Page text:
Resources

Sources

For further research

Illustrations

  • The three photos of the tribal business councils are from the American Heritage Center at the University of Wyoming. Used with permission and thanks. Used with permission and thanks. Those photos are posted as well by the Jackson Hole Historical Society and Museum; thanks also to the JHHSM staff.
  • The two photos of the log council house and the Charles Sproul photo of the Arapaho Council House tipi are from the collections of the Riverton Museum. Used with permission and thanks, and special thanks also to Todd Guenther of Central Wyoming College for helping us locate these photos.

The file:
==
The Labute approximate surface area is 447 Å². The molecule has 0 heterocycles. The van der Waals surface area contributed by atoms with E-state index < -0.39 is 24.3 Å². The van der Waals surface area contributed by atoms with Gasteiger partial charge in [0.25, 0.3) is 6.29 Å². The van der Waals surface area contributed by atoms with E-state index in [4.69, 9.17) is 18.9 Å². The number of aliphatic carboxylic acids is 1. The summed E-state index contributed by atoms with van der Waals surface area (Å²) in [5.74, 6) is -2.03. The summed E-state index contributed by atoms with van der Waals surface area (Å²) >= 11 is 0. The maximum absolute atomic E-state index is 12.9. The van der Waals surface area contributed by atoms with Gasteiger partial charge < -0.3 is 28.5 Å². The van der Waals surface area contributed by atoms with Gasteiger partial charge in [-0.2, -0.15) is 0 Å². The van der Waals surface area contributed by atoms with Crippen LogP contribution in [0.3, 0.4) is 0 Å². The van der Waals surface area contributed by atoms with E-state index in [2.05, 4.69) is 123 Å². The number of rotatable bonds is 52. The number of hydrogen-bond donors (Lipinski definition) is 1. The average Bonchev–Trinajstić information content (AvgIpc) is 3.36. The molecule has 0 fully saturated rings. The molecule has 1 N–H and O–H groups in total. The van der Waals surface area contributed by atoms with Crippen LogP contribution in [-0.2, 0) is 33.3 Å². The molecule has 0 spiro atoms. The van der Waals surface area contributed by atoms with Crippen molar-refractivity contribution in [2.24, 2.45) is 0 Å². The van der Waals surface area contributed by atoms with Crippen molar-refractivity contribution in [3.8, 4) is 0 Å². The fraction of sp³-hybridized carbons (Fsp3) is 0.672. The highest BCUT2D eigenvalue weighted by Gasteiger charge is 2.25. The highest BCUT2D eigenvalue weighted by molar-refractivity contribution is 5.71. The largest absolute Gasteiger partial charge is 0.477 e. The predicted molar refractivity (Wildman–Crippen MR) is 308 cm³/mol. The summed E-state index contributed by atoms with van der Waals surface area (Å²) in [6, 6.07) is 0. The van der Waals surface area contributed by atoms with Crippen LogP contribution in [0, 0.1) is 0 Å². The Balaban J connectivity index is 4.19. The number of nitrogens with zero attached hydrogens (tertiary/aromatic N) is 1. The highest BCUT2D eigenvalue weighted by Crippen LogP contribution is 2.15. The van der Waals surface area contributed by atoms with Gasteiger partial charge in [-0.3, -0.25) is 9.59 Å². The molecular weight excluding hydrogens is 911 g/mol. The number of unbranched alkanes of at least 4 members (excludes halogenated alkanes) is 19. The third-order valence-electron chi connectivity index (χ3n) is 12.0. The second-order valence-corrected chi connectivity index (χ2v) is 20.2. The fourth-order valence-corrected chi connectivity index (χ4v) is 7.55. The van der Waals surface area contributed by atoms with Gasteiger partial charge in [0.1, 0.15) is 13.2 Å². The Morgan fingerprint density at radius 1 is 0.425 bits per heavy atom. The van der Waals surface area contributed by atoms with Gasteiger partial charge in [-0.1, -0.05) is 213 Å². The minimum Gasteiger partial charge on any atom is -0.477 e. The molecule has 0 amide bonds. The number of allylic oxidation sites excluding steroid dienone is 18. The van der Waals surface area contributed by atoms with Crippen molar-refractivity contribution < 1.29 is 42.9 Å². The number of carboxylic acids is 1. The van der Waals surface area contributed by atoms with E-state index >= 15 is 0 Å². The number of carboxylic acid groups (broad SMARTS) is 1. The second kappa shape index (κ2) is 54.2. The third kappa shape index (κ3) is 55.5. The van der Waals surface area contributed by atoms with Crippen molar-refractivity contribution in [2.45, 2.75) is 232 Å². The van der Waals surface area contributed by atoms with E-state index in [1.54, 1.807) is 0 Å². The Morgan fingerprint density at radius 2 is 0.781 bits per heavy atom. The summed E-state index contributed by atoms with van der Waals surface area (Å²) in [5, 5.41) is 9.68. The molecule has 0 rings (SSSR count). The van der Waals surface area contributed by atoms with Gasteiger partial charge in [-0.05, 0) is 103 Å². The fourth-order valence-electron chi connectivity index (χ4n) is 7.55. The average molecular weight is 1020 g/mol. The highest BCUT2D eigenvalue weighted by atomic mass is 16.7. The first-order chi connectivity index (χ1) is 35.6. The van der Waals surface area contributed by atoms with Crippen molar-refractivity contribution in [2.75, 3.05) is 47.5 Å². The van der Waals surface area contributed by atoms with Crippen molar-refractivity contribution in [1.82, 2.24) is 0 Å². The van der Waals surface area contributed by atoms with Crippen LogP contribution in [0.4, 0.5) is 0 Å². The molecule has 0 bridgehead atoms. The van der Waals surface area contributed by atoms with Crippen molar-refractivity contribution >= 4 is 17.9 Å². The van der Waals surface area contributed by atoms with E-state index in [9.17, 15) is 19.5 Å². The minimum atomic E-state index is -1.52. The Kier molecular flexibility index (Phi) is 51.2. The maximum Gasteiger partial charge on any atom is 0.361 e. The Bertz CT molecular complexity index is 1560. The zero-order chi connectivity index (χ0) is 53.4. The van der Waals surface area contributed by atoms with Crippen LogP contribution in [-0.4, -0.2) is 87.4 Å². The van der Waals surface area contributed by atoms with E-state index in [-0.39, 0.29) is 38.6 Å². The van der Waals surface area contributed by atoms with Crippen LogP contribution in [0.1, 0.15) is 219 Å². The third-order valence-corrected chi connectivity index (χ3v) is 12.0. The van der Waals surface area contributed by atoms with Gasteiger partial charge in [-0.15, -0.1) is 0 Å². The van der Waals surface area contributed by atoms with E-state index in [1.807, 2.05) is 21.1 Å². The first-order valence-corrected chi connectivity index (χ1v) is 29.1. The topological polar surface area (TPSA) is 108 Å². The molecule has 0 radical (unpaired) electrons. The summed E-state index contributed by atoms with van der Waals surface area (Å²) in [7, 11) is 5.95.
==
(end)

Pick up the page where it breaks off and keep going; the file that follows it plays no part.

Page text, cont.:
[1] John Washakie, telephone interview with WyoHistory.org Editor Tom Rea, Jan. 31, 2019.

[2] Janet Flynn, Tribal Government: Wind River Reservation, 1991, (Lander, Wyo.: Mortimore Publishing, 2008) 38-49; Jackson Hole Historical Society and Museum, “Wind River Reservation 1900-1920s,” “Wind River Reservation 1927-1940.”

[3] Janet Flynn, Tribal Government: Wind River Reservation, 1991, (Lander, Wyo.: Mortimore Publishing, 2008), 36; Loretta Fowler, Arapaho Politics, 1851-1978: Symbols in Crises of Authority, (Lincoln, Neb.: University of Nebraska Press, 1982), 196-197, “They had long smarted . . .”, 197.

[4] Jackson Hole Historical Society and Museum. “Through the Eyes of Tsutukwanah—Photo Exhibit,” Accessed Jan. 30, 2019 at https://jacksonholehistory.org/through-the-eyes-of-tsutukwanah-photo-exhibit/.